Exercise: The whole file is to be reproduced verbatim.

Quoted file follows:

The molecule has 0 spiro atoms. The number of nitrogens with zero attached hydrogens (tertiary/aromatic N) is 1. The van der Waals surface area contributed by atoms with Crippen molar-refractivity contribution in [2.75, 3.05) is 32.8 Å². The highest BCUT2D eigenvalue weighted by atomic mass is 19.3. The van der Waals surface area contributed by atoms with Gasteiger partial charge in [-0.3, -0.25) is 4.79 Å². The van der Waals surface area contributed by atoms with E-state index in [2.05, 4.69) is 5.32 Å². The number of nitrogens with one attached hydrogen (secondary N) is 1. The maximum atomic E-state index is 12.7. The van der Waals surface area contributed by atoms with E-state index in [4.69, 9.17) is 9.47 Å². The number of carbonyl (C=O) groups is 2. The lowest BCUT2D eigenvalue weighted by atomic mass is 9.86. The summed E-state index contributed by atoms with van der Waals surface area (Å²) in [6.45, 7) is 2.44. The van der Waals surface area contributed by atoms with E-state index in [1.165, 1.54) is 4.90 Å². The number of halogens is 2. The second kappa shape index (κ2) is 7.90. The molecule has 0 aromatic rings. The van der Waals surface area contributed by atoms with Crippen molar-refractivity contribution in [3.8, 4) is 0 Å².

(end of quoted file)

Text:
The molecule has 0 spiro atoms. The number of nitrogens with zero attached hydrogens (tertiary/aromatic N) is 1. The van der Waals surface area contributed by atoms with Crippen molar-refractivity contribution in [2.75, 3.05) is 32.8 Å². The highest BCUT2D eigenvalue weighted by atomic mass is 19.3. The van der Waals surface area contributed by atoms with Gasteiger partial charge in [-0.3, -0.25) is 4.79 Å². The van der Waals surface area contributed by atoms with E-state index in [2.05, 4.69) is 5.32 Å². The number of nitrogens with one attached hydrogen (secondary N) is 1. The maximum atomic E-state index is 12.7. The van der Waals surface area contributed by atoms with E-state index in [4.69, 9.17) is 9.47 Å². The number of carbonyl (C=O) groups is 2. The lowest BCUT2D eigenvalue weighted by atomic mass is 9.86. The summed E-state index contributed by atoms with van der Waals surface area (Å²) in [6.45, 7) is 2.44. The van der Waals surface area contributed by atoms with E-state index in [1.165, 1.54) is 4.90 Å². The number of halogens is 2. The second kappa shape index (κ2) is 7.90. The molecule has 0 aromatic rings. The van der Waals surface area contributed by atoms with Crippen molar-refractivity contribution in [3.8, 4) is 0 Å².